Survivors of domestic violence who are living separately from an abusive spouse will now be able to claim tax credits to help them afford an Obamacare plan, thanks to new rules being developed by the federal government. Before the change, these individuals were locked out of federal assistance for health care unless they filed joint taxes with their abuser.
Obamacare’s tax credits are intended to ensure that insurance plans on the new marketplaces are affordable for the Americans who may otherwise struggle to pay for health care. Early estimates suggest that up to 80 percent of the people signing up for Obamacare will qualify for some type of federal assistance, allowing some Americans to pay less than $100 per month in premiums for their health insurance.
But in order for married people to qualify, the health law requires them to file their taxes jointly. If they file separately, they lose out on the federal assistance altogether. Domestic violence prevention advocates argue that policy ends up harming victims of abuse — particularly because domestic violence is more concentrated among low-income households, and the victims who are financially dependent on their abusers are less likely to be able to extricate themselves from the relationship.
Last week, a group of 79 lawmakers, led by Reps. Louise Slaughter (D-NY) and Lloyd Doggett (D-TX), urged the Treasury Department to change this policy and safeguard victims of domestic violence. It only took a few days for Treasury officials to agree.
“For victims of domestic abuse, contacting a spouse for purposes of filing a joint return may pose a risk of injury or trauma or, if the spouse is subject to a restraining order, may be legally prohibited. Your concerns are consistent to those expressed to us by numerous others in public comments and meetings,” the Treasury Department acknowledged on Wednesday in a written response to Slaughter and Doggett, explaining that the administration will work on finalizing a new rule on this issue.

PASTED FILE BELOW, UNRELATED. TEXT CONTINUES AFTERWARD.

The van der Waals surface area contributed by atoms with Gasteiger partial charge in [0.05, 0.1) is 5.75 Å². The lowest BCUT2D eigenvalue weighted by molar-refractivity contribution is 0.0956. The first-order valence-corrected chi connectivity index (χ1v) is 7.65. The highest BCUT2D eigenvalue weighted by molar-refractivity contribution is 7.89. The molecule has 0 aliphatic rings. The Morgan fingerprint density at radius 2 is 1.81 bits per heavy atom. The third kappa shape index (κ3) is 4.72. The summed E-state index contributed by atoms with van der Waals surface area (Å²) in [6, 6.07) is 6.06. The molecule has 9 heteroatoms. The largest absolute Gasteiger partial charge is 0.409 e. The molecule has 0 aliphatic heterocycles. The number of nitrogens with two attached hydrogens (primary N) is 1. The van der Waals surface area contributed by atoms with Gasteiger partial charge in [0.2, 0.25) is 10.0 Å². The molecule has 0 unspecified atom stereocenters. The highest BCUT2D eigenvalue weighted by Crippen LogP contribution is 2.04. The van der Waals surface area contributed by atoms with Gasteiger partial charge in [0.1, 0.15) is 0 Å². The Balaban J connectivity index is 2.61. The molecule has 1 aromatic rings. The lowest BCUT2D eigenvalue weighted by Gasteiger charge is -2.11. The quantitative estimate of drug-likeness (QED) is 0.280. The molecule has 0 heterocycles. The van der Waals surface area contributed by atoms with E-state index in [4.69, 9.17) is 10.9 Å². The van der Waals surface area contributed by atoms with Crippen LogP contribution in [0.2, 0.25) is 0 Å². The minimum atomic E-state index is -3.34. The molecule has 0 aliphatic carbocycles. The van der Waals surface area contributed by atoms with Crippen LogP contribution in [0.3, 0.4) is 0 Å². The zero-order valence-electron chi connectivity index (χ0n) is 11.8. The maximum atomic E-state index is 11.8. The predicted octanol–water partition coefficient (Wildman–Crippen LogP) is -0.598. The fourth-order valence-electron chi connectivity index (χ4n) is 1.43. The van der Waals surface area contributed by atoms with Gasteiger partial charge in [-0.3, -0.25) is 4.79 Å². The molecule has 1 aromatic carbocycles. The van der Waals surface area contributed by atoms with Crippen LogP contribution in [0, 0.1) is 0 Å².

The lawmakers are celebrating the decision. “Survivors of domestic violence should not have to depend on their abuser to gain access to affordable health care, and I’m glad the Treasury Department will ensure that no longer happens,” Slaughter said in a statement. “Treasury must quickly implement this rule so these survivors are able to access the health care they need and end the cycle of abuse without these unnecessary barriers.”
It’s particularly important to ensure that victims of domestic violence have access to health care. Worldwide, intimate partner violence is the leading cause of women’s non-fatal injuries. And abusive relationships tend to result in long-term health issues, too — domestic abuse survivors report higher than average rates of depression, diabetes, asthma, digestive disease, impaired brain tissue, and immune system dysfunction. But this population has historically struggled to get the care they need. Before the health reform law went into effect, being a victim of domestic abuse was considered a pre-existing condition in eight states and the District of Columbia.